“The only constant is change.”
― Heraclitus, Greek philosopher
The San Antonio Spurs miraculously landed the No. 1 pick in the draft lottery of 1997. David Robinson, an eight-year veteran had every reason to feel threatened when the team selected Tim Duncan with that magical first pick. In a superstar-driven league with relatively few 7-footers, San Antonio already had one and had just drafted another.
Not surprising to those who knew David, but very uncharacteristic to most other teams and players, David welcomed him with open arms. He was recently asked about that in an interview:
“I never felt threatened. When you have confidence in yourself, you just do what you know how to do and don’t worry about that stuff. I think time has really proven that my thought process was correct: When somebody like that comes in [to your organization], they can only enhance what you’re doing. They can only hurt you [if there’s resistance or tension]. It’s sort of like swimming. If you jump in the water and try to fight the water, you’re going to drown. The water needs to be your friend. That was how I felt with Tim coming in, that playing together was the best thing for both of us. I think we both understood that. It’s like any business: If you help the young guys who come in become better leaders, it’s only going to help your business. That’s what happened in San Antonio.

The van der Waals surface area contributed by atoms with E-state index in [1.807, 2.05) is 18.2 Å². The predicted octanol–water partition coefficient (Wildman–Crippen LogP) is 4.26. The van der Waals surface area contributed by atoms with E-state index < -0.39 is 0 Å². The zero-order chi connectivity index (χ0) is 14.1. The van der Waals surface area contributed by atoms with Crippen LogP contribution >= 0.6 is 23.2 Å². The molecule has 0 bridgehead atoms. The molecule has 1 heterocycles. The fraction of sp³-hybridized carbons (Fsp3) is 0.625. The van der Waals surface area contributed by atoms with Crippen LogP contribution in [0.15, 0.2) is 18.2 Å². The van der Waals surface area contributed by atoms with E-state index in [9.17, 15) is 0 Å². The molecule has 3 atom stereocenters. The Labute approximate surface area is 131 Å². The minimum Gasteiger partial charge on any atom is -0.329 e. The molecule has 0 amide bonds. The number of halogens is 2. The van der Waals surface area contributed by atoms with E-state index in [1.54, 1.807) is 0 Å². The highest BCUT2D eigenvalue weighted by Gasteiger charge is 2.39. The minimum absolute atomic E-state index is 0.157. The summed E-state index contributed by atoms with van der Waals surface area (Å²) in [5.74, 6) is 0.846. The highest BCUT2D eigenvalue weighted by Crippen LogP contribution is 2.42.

Tim was maybe the best thing that happened to me in my whole career. ..He helped me as an individual to grow up and be a better a player. He helped us achieve the long-term goals that we set, winning championships. And he helped us become the model franchise over a 25-year period. He was kind of that last piece of the puzzle. It’s honestly a no-brainer when you think about the synergy between the two of us and what it allowed us to accomplish.”
A few ingredients of this successful transaction:
- the existing talent had to be mature and confident in their own ability
- they had to be open to what they could gain and learn from a new team member of another generation
- since everyone was focused on long-term team goals (and not themselves) the new talent was welcomed with open arms
We love helping teams transition from owner-led to team-led…
- It is the path to better solutions, more ownership by the team, and freedom for the owner or executive leadership.
- It is the path to scalability and organizational sustainability beyond the owner.
- It is the only way a leader can truly find the margin to work on the business and not merely in it every day.
We have seen it happen successfully so many times now that we know how possible it is for every organization. We also know that if the existing leadership doesn’t embrace newcomers and change with maturity and confidence in themselves and their ability, it may not work.
What should be a beautiful and invigorating transition becomes a war.
And there are always casualties in war.
- Are you ready to do an owner-to-team transition?
- Are your leaders confident and secure enough to invite others into the organization or leadership? Are you?
- Is your desire for freedom and margin great enough to undertake this incredibly transformative journey?